• During an IEP, I noticed that one of the team members asked the parent if the data that she presented on her child fits the parent's expectations. What a great question to ask! It lets the parent know that his/her input is valued, and it creates an atmosphere of collaboration. I think at school meetings, parents can feel talked at rather than talked with, especially during IEP meetings which can be overwhelming! 
  • My favorite part of the week was just seeing how all of these wonderful educators at the center work cohesively together and really make an effort to work with the parents. It was so clear to me that the team members all genuinely get along and it really does seem like a team effort. The relationship piece is such a big factor to enjoying your job, as well as believing that what you do matters. I think this is going to be a big reason why I am going to enjoy my time at the center. 
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The dress code for preschool where I am at appears to be pretty relaxed. I've seen members of the team wear jeans, dresses, and slacks or ankle pants. I think during the IEP meetings it is nice to be a little more dressed up, but since the assessments for preschoolers are often done on the floor using a lot of toys and objects, pants are needed on those days! I'm hoping to do a little bit of shopping for work wear this summer. I anticipate having to wear a lot more pants rather than pencil skirts for what I have to do, plus I would like to have more blouses for the warm weather and I need to go shoe shopping for flats. I'm curious as to how my style will change as I progress professionally.

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#1: Talbots anchor embroidered skirt, Merona tee, Lands' End Canvas scarf
#2: BR short sleeve jacket, BR trouser denim
#3: J. Crew linen trouser pant & J. Crew shirt

Thanks for stopping by! 

Friday, May 23, 2014

Week 16: Done with Semester 2!

I am so happy to be done with the second semester! The first thing I did when I got home after turning in all my projects was watch the first episode of The Bachelorette since I missed it on Monday, haha. I have one week off to hang out and relax before I start my summer session. What I didn't realize before I started school is that I have to take classes year round in order to graduate on time, so technically I'm not done with my first year yet. I'm definitely fine with that, I enjoy learning and I would feel weird having the whole summer off anyways. I have to take 6 units (2 classes) this summer, then I have most of August off.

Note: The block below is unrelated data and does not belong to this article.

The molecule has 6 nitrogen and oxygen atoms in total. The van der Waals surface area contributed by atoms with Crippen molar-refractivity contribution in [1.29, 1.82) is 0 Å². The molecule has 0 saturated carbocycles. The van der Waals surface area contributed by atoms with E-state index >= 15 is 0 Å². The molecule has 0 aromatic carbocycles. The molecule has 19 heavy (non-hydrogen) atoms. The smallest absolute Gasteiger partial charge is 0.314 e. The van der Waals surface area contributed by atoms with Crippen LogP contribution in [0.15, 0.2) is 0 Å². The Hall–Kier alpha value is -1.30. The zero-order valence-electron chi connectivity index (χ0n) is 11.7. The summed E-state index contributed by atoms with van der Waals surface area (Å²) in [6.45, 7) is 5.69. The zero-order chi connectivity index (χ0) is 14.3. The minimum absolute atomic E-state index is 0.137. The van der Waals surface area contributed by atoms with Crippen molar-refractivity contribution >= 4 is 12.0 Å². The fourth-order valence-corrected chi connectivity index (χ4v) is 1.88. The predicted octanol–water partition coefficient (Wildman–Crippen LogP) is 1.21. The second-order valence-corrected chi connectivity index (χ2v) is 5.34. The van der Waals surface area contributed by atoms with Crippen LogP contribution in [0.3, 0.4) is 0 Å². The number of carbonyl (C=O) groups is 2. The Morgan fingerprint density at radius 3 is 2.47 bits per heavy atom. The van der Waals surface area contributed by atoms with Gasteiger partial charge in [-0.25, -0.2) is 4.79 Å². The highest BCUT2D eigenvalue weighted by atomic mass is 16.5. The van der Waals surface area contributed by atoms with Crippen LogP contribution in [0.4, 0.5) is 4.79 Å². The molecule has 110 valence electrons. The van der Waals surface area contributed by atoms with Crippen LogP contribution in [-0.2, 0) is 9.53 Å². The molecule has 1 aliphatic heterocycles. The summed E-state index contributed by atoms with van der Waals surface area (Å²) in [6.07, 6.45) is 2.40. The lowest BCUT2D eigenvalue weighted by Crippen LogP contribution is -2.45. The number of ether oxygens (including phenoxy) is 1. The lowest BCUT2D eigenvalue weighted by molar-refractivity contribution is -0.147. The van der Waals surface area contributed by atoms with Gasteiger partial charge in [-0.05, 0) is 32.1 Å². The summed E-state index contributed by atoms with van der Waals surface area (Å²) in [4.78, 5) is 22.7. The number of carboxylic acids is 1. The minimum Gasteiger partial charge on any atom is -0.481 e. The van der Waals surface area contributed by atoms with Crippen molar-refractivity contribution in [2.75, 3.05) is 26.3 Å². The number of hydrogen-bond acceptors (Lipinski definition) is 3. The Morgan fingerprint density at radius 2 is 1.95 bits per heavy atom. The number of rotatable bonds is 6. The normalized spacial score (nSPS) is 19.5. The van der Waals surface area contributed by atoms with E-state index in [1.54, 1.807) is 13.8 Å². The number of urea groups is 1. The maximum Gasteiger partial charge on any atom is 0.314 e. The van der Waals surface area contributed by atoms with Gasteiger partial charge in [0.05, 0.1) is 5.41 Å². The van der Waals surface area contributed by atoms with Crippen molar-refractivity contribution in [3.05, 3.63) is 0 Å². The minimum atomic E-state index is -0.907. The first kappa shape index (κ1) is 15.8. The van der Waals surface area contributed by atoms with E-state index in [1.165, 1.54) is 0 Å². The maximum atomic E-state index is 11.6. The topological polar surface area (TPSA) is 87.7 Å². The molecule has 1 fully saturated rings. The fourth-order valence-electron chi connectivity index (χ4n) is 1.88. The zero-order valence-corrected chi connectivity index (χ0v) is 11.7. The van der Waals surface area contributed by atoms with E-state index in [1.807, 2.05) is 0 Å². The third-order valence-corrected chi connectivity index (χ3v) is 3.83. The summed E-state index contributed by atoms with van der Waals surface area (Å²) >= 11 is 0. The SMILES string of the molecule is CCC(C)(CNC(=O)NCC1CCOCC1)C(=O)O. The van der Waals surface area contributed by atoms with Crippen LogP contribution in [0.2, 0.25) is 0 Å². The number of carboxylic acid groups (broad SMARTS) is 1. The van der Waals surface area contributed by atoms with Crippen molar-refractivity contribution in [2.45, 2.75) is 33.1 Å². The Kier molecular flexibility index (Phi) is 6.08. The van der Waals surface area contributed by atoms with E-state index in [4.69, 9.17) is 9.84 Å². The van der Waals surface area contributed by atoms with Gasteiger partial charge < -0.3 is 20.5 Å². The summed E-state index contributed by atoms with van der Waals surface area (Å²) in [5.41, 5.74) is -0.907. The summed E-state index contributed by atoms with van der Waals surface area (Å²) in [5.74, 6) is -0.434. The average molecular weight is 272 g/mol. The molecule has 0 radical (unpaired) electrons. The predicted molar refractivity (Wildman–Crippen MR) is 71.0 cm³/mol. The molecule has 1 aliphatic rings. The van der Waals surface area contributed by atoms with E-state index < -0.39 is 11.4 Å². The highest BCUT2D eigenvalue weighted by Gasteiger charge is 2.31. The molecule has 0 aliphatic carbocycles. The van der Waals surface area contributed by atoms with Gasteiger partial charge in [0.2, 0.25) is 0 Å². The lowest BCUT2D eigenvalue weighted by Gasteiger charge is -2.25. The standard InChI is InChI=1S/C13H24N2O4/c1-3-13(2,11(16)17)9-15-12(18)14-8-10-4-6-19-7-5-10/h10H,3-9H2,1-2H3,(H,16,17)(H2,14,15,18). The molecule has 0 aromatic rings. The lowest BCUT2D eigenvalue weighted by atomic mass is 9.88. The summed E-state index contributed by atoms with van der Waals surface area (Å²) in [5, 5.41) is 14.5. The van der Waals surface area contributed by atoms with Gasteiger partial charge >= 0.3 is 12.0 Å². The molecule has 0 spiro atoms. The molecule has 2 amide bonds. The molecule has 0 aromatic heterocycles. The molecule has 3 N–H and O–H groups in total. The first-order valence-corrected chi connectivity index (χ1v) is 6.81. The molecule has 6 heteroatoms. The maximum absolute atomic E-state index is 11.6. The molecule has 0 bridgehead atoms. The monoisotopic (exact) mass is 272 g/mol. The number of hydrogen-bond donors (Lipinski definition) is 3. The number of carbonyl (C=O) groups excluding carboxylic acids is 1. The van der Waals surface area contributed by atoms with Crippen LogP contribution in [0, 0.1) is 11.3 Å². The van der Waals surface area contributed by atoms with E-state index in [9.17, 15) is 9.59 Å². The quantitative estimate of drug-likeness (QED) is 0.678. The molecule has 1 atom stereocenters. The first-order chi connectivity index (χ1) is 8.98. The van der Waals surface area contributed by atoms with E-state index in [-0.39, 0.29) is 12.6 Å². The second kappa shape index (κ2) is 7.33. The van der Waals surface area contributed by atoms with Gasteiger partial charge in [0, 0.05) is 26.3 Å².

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I focused a lot of my projects on issues of culture and race this semester. I investigated the Larry P. case, which is the main reason behind why California prohibits the use of IQ tests to be administered to African-American students in schools, and I also looked into alternative measures of assessment that school psychologists use. I also examined the statistics of school discipline disproportionality in regards to race, and programs that are more effective than Zero Tolerance policies such as social emotional learning programs (SELs) and school wide positive behavior support programs (SWPBIS). Another issue that I looked into is the diversity gap between teachers and students. For example, in California, 73% of students are nonwhite but only about 29% of teachers are nonwhite. I've always been fascinated by issues of culture and race because of my own biracial background, and looking into these issues for my research has been eye-opening to say the least. What I've learned is that although it is impossible to be culturally-competent, we can and should examine our own biases, ask for feedback on our practices, and continue to be educated on culturally responsive practices. 

I also did my first year research paper on test anxiety and used the public health model (aka RTI model) as a framework to focus my paper on interventions that can be used at each of the levels (for all students, for those at risk, and for those needing intensive services). As a teacher, I remember having students who were so worried about taking tests, especially the state test. I was surprised at how there is such little research out there for test anxiety--if I remember correctly, between 2000 and 2010 there have only been 9 peer-reviewed studies done in the US! One of the most simple and useful strategies that we can provide to help with anxiety is to teach kids how to belly breath. I've been using belly breathing more to help me deal with my own anxiety, and it really does work!